At its most basic level, Customer service is an organization's ability to supply their customers' wants and needs.
But this definition leaves out the transactional nature of customer service.
You can say, for instance, that a warehouse model business, where goods are laid out and customers choose items themselves and carry them to a checkout, supplies a customer’s need for a product or products (assuming the customer finds what he wants), but from the customer’s point of view, there’s no customer service involved in such a model.
A Better Definition of Customer Service
Customers assume that customer service involves an interaction with another human being, whether that person helps them find something, choose something or buy something. (How to Help a Customer takes a closer look at the basic customer service transaction; if your business deals with customers face-to-face, you may want to use this article to educate your staff.)
For businesses, then, a more useful definition is that customer service is a business’s ability to satisfy its customers.
Companies can have all the elements of customer service in place, from wait-staff through return policies, but if customers are not satisfied with the way their transaction was handled or its results, they won’t be back.
And that’s the core of good customer service – bringing old customers back (and attracting new ones through the “good news” that current customers are spreading about your business).
Customers and business managers alike like to talk about what good customer service is (and isn't), but I think this definition by ACA Group sums up what excellent customer service is beautifully: "excellent customer service (is) the ability of an organization to constantly and consistently exceed the customer's expectations."
Accepting this definition means expanding our thinking about customer service; if we're going to consistently exceed customers' expectations, we have to recognize that every aspect of our business has an impact on customer service, not just those aspects of our business that involve face-to-face customer contact.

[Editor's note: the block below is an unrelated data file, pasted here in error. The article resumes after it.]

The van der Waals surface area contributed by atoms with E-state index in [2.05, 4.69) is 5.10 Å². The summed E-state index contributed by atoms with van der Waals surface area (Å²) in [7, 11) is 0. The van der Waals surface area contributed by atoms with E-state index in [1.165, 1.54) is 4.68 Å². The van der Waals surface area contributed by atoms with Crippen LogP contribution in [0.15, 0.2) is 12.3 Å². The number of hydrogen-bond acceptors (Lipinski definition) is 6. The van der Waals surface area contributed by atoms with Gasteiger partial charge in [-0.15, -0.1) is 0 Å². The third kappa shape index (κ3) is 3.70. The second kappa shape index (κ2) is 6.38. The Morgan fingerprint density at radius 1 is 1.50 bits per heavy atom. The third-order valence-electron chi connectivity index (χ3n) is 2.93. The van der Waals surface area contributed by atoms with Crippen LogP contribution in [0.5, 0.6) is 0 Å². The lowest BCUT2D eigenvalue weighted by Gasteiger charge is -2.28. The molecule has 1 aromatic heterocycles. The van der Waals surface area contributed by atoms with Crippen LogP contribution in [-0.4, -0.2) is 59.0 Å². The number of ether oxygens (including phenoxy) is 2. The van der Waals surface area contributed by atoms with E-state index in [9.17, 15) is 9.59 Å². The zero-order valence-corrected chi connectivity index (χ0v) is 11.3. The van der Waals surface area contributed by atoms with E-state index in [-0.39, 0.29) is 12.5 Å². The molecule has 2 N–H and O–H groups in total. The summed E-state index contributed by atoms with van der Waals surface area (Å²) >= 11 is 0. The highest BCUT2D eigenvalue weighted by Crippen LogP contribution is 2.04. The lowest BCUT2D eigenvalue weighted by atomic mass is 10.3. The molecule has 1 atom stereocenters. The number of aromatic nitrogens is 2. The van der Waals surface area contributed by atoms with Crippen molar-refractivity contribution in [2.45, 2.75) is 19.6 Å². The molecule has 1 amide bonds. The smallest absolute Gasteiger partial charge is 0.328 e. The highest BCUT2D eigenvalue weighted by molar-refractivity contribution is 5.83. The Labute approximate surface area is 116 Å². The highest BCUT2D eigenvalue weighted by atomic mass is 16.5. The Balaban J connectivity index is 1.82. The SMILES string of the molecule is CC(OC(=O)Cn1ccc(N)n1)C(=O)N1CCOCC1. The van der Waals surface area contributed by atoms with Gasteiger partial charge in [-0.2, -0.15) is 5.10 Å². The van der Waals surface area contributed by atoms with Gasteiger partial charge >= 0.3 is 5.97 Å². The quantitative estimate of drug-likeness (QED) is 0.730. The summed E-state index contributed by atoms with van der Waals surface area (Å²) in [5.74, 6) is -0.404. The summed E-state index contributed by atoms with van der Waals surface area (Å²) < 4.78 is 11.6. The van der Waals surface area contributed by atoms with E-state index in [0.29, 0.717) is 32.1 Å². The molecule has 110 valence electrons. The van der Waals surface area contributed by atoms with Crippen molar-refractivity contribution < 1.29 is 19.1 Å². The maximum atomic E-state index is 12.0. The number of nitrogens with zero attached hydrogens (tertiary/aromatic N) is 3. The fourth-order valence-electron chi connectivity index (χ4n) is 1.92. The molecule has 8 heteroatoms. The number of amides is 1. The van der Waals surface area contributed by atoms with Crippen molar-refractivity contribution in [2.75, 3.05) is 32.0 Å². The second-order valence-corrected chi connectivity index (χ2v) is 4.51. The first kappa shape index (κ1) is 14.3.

Improving customer service involves making a commitment to learning what our customers' needs and wants are, and developing action plans that implement customer friendly processes.
Customer Service Is Critical to Small Businesses
For small businesses, committing to continually strive to provide the best customer service possible is especially important because:
1) Small businesses can’t survive long-term bad press.
Customers judge the customer service of every business they deal with – and they’re much more likely to share bad ratings with other people than good.
Happy customers who have their issues resolved tell between 4-6 people about their experience. Meanwhile, a dissatisfied customer will tell between 9-15 people about their experience - and about 13% of dissatisfied customers tell more than 20 people about their poor experience, according to the White House Office of Consumer Affairs.
2) Providing top-notch customer service is one of few ways small businesses can compete with larger retailers.
In fact, as Daniel Butler, vice president of Retail Operations for the National Retail Federation, points out, this “buyer experience” is where owners of small stores have a big advantage over their chain-store counterparts. “They can actually be in touch with their customers and make a personal connection.”
So for small businesses, the watchwords for customer service should be assessment and improvement. My Customer Service Makeover will show you how you can improve the basic elements of the customer service your small business provides.
Custemer service, custumer service.
Providing excellent customer service is one way a small business can distinguish itself from the competition.